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AMD Ryzen 9 3900XT, Ryzen 7 3800XT and Ryzen 5 3600XT Review: Small Gains, Big Price Tag

Ryzen XT underwhelms

AMD Ryzen 9 3900XT, AMD Ryzen 7 3800XT and AMD Ryzen 5 3600XT
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The TLDR

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The charts above provide the geometric mean of several of our application tests (listed in the chart title) that are representative of broader trends in lightly- and multi-threaded applications. Notably, these charts don't include the workstation-class application tests on the following page. You'll see more meaningful performance improvements there. 

We included all of our standard application testing below. Given the small performance deltas between the XT- and X-series, aside from identifying notable outliers, we won't provide too much commentary in the individual results - some of them even fall within the margin of error. 

Rendering on AMD Ryzen 9 3900XT

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We don't see much of a gain for the Ryzen 9 3900XT in the threaded Cinebench workload, but that's expected because the all-core load triggers the socket power limits. However, removing those limits via the PBO feature also yields similar performance to the Ryzen 9 3900X. The Ryzen 7 3800XT gains a mere 1% over the X-series model, while the Ryzen 5 3600XT gains nearly 4%. 

The XT-series' also notches gains in the single-core test, with the 3900XT, 3800XT, and 3600XT improving by 2%, 3%, and 5%, respectively, though the first two aren't quite as impressive given the benchmark's margin of error. 

A similar tale plays out through the rest of the rendering tests, with the Ryzen 5 3600XT posting the most substantial gains. Meanwhile, the 3900XT and 3800XT eke out small but measurable and repeatable gains.

Encoding on AMD Ryzen 9 3900XT

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The single-threaded LAME and FLAC encoding tests respond well to per-core performance, which benefits Intel's chips. AMD has shortened the gap between it and the Intel competition in these tests, but the overall performance hierarchy remains unchanged.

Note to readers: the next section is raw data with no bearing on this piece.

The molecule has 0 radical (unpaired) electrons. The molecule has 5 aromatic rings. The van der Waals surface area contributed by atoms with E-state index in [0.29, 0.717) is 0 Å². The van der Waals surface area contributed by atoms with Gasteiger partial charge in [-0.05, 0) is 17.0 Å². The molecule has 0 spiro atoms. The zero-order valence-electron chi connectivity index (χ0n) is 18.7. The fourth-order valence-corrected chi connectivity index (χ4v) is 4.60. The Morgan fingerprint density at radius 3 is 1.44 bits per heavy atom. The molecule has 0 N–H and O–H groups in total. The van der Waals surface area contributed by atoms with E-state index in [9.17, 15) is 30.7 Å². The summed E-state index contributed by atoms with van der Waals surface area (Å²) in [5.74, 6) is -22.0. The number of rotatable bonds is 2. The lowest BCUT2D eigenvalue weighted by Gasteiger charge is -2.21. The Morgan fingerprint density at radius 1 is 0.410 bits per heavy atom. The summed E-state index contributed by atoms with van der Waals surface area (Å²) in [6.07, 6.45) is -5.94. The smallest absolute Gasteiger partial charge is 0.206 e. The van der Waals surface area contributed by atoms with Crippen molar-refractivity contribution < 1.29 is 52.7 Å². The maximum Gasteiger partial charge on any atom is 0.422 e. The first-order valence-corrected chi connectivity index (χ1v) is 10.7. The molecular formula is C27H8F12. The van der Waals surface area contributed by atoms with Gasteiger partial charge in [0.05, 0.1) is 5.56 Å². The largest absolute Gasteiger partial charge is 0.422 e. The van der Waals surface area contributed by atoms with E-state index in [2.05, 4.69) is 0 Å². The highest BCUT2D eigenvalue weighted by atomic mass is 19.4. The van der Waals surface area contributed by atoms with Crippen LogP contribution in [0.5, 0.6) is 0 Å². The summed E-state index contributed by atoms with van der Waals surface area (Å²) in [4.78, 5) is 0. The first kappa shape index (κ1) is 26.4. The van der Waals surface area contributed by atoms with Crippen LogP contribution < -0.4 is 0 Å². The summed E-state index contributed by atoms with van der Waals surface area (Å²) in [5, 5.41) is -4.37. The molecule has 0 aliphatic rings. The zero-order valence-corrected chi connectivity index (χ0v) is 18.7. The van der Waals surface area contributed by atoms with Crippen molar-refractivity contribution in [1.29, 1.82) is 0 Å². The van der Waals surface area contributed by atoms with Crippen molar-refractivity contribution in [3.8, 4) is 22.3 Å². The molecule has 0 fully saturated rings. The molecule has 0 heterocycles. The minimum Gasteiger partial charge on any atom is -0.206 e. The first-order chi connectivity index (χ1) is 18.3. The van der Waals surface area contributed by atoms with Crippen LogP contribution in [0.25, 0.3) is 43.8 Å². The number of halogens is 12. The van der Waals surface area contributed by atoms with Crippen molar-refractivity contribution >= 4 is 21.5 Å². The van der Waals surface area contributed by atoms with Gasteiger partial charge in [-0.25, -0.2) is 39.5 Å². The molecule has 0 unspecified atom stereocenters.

The threaded HandBrake x264 and x265 tests show the same general trend - some slight gains for the Ryzen 9 3900XT and 3800XT, though it's noteworthy that the 3800XT passes the 10700K in the x264 render test. 

Web Browsing on AMD Ryzen 9 3900XT

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Single-threaded performance reigns supreme in most web browsers. The Ryzen 7 3800XT and Ryzen 5 3600XT take impressive steps forward over the X-series models, but improvements are more muted with the Ryzen 9 3900XT, even falling within the margin of error in a few tests.  

Office and Productivity on AMD Ryzen 9 3900XT

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Clock rates benefit the majority of the GIMP image processing and Microsoft Office tests, both of which benefit from the faster clock rates that come with the Ryzen XT series. 

Compression and AVX on AMD Ryzen 9 3900XT

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The 7zip and Zlib compression/decompression benchmarks rely heavily upon threading and work directly from system memory, thus avoiding the traditional storage bottleneck in these types of tasks. As we've come to expect, the Ryzen processors dominate in 7zip compression tasks, but the performance hierarchy is largely unchanged.  

Overall we don't see any big changes in these benchmarks, either, though we had more luck the Adobe suite on the following page. 

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Paul Alcorn

Paul Alcorn is the Deputy Managing Editor for Tom's Hardware US. He writes news and reviews on CPUs, storage and enterprise hardware.